Olwyn and Alfred looked up from slowly dancing to Mr. Tambourine Man around the lounge as Chris entered the apartment, holding a paper bag. Alfred nudged Olwyn, and winked, whispering “what you tink he might have?”. Olwyn cackled, and responded “…potatoes?” They chuckled.
Alfred stared at Suits and Aodhagan as they awkwardly explained their food intake to Chris: uncomfortable viewing for the two spirits, who have rarely heard them speak their names, except when answering the door. However, Alfred noticed long ago that Aodhagan had the habit of regularly checking that Olwyn’s old apron is still tucked up in a drawer in the kitchen, patting it occasionally when no-one is looking. Alfred, now seeing Olwyn’s eyes get misty, yanked Aodhagan’s measuring tape so it slid to the floor. From there, he nudged it under the couch “They never huver und’r dere” he explains. “Ah c’mon now Ollo….ye never liked the Bolognese anyway….Chris is about to cook…would you like to hold the window down, or hold the extractor fan still?” he pecked Olwyn on the cheek, as she muttered, “Y’see….no respect.”
Later, as Alfred and Olwyn smiled at the state of the smoky apartment, their mirth only increased as they made plans to hide the flip flops and wafters. When they overheard Chris volunteering to watch Suits’ marathon, they stopped in stunned silence, matching the pause of the lads, now endearingly termed “squatters”. Alfred muttered, “he’ll be joinin’ us in no time love. Bored to death he’ll be!”. Olwyn burst out cackling again, wheezing, then rubbing her dodgy left hip.
“Ye’ll be in a right state then Alf…move onto a younger model so I will!”. They held each other’s knobbly knuckles and danced again.
As Suits played his marathon, and Chris watched, Alfred and Olwyn moved through the apartment - hiding some things, moving others. They looked on with interest when Chris was forced to answer the door for the Meals-on-Wheels delivery. Olwyn’s eyes widened when she heard him mumble his way through the interaction. She looked up at Alfred with mischief; “Guess what?” she whispered.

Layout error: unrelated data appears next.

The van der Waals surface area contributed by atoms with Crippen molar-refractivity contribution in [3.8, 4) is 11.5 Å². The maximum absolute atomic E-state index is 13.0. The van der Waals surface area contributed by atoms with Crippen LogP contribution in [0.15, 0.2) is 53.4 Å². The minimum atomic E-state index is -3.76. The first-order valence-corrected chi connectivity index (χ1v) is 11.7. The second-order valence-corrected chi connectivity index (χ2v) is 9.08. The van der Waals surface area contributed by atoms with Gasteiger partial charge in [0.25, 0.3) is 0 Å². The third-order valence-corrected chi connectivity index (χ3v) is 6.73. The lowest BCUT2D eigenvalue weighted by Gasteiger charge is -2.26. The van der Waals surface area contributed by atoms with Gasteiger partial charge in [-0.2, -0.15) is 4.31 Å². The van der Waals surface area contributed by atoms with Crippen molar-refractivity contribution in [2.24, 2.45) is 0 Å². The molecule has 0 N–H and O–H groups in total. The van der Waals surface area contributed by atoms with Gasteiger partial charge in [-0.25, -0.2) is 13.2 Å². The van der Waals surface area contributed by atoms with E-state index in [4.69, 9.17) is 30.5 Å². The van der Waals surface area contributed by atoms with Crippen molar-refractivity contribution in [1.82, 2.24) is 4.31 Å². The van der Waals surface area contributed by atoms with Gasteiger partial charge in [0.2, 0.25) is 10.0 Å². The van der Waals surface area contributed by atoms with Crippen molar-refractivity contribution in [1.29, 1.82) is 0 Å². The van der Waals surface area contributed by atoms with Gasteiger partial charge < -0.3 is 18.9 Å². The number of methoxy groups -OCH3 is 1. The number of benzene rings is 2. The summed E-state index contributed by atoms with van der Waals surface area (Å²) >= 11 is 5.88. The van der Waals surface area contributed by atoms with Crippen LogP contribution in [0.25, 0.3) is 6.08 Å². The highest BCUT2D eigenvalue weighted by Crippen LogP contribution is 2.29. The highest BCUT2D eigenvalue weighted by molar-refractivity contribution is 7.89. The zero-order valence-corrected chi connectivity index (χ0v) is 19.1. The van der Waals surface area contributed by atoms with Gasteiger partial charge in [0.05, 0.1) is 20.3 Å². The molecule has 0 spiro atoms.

“What?” Alfred said.
“No, GUESS!”…..Alfred rolled his eyes, and waited.
“I’m DEAD!” Olwyn snickered, her eyes glinting gleefully behind thick glasses.
Later that afternoon…
Prepared for the “squatters” entertainment, Alfred and Olwyn positioned themselves in the loungeroom, as the 4 occupants waited for Aodhagan to get home from his shifty shift.
When the time came, Alfred and Olwyn stared as Aodhagan erupted – they expected snark, but not the emotional outburst he displayed when he processed the news. Aodhagan – cool, calm, cunning Aodhagan, morphed into a flailing emotional heap, while seemingly by osmosis, Chris became sly and confident. Alfred patted Olwyn’s hand, “He’s carrying on like a pork chop, so he is. Must’ve cared for ye.” Olwyn sniffed “He ne’er knew me.” Alfred just shrugged, and squeezed her hand.
The next day brings another surprise - cooking (potato), flowers (fake), a speech (genuine), and a trumpet send-off (bad). Alfred and Olwyn dance together one last time, as the squatters reminisce about the original tenants, Alfred and Olwyn.
As she disappears, Olwyn’s voice can be heard…“C’mere to me Alf…look after the tech issues will ye?”
“Aye, I’ll keep ‘em guessin,’” Alfred softly responded.
Statement of Inspiration: I knew that I wanted to write a story involving Anne and Oisín, but coming up with an idea that I felt confident with took longer than I expected. I wanted the story to leave an impact and make people think, so I kept waiting until the idea suddenly came to me one day. Kids grow up, they become adults and some go on to have children of their own. It is then that they begin to understand exactly what it means to be a parent. To keep their children safe, to keep them well and to help them grow to become good people. It takes a large amount of work and sacrifice that we come to really appreciate when we become adults and parents ourselves and the time comes for us to face the world on our own. I wish I could remember exactly how the idea came to me, but the story I began to create from it made me quite upset and very anxious and I initially wasn’t going to go anywhere with it. But after sensing an opportunity to send an important message to the readers, I took a chance.
The overall message of the story is to not wait to tell people how much you love and appreciate them and the reasons why. Please don’t wait. Because what if that chance never comes again? Just imagine how you would feel knowing that you had that chance, and you didn’t take it. No matter if it’s a parent, a sibling, a friend, anyone. Please tell them.